BY VALERIE K. VERZUH
The Diné baskets generally known as “wedding baskets” are actually woven for use in many different ceremonies, including those for weddings and healing. The overall design is always broken at one point, allowing a pathway from the center of the basket to the rim; the rim finish (always finished with a plaited herringbone pattern) ends at the pathway. In Diné ceremonies the pathway is pointed towards the east.
Although the traditional wedding design originates with the Diné, the design is also woven by the San Juan Paiutes and Hopis. As a group of three baskets illustrates, the use of the same design indicates the close geographic and historical connections of these three tribes. San Juan Paiute weavers have traditionally made baskets with this design for sale or trade to the Diné. Hopi weavers originally wove small basketry plaques (about five inches in diameter) with this design to attach to the Konin kachina’s belt. Diné weaver Roy Kady has told me that baskets are carriers of songs and stories. He begins his reading of the ceremonial basket from the center, or belly button, which is the connection to the earth; the spiraling coil is a lifeline, which represents an individual’s life as seen in the whorls of their fingertips and hair; and the opening in the design is a path through which to acquire goodness.
When Ishowed two late nineteenth-century baskets to Kady, he identified them as Diné ceremonial baskets and the two-dimensional design, an open red crescent with radiating “flags,” as an earlier version of the present-day “wedding basket” design. The design, he suggested, is linked symbolically to three-dimensional headdresses, or crowns, worn by masked holy personages during Diné ceremonies. This connection is supported by the design of crowns dating to the late 1600s through the late 1700s in the collection of the Museum of Indian Arts and Culture. They are shallow basketry bowls with the bottoms and rims cut out. The outsides of the baskets are painted black and the insides are painted red. Faint geometric designs are visible on both surfaces. Radiating carved and painted wooden feathers (red, white, and black) attach to this interior red band and radiate into space, much in the same way as do two-dimensional flags on the red-crescent basket design. (Out of respect for Diné cultural sensitivities, these ceremonial crowns are not exhibited or photographed.)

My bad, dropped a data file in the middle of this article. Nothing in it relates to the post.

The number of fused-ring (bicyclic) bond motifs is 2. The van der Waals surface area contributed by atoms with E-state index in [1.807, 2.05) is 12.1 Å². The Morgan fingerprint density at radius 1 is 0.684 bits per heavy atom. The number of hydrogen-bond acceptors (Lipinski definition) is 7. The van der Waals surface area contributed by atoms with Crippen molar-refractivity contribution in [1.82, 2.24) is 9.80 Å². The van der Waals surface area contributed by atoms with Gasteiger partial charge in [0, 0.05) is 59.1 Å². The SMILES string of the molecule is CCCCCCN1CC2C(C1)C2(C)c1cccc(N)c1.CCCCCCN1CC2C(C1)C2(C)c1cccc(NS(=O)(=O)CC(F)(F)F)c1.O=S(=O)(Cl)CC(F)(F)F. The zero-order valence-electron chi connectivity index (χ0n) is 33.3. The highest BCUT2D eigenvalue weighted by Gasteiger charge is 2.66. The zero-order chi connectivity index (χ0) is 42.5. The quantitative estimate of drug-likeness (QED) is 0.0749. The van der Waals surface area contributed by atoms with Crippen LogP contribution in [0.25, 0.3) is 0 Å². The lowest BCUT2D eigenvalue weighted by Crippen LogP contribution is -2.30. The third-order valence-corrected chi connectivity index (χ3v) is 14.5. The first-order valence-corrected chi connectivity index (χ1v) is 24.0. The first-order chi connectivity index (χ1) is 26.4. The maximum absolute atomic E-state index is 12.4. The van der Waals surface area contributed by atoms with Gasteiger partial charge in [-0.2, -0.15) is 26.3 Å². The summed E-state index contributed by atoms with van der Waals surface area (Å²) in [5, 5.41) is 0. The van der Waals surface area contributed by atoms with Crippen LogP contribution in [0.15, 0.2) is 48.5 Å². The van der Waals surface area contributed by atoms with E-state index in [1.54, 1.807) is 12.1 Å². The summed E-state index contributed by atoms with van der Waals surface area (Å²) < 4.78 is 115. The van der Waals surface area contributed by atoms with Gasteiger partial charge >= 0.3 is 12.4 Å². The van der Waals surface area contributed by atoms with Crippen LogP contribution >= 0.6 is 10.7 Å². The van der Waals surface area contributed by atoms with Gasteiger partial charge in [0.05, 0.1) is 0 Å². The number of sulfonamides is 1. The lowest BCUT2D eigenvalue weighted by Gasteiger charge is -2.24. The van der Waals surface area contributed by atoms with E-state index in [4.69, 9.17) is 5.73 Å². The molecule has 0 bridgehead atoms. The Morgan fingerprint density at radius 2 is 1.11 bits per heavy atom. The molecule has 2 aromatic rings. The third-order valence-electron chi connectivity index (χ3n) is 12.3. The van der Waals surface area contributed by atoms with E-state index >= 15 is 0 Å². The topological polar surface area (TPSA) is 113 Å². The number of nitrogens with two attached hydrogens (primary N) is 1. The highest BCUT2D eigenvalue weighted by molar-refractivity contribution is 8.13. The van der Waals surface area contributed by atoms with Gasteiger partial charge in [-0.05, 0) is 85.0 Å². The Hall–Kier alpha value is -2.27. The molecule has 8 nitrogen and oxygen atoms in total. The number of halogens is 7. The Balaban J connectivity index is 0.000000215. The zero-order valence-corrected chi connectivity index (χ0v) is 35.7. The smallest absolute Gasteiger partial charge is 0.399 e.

Close geographical and historic connections may also be an explanation for this same design. When comparing Puebloan and Diné basket designs and weaving techniques, we can see that a strong connection developed over time between two cultural traditions. Archaeologist John Torres-Nez (Diné) links the ceremonial basket design to one found on Rosa Black-on-white pottery and in rock art created by Ancestral Puebloan artists prior to AD 900 in the Four Corners region of the Southwest. He suggests that when they settled this area no earlier than four centuries later and established their homelands (the Dinetah), Diné people encountered and were inspired to incorporate this design element into their work.
As highly mobile hunters and gatherers, the Diné left little behind to mark their presence on the landscape prior to this time. Because of this, our knowledge of their basket weaving materials and techniques prior to their contact with Puebloan culture is limited. The baskets used for the crowns are woven using the coiling technique on two-rod and bundle foundations, using sumac sewing strands; these are the attributes of the Diné baskets that weavers continue constructing today. These were also the materials and techniques used by Ancestral Puebloan basket weavers beginning as early 400 BC and continuing until at least 1800. These attributes, paired with use of the herringbone rim finish in both traditions, suggest a sharing of ideas between the two cultures.
Valerie K. Verzuh is curator of individually catalogued collections at the Museum of Indian Arts and Culture.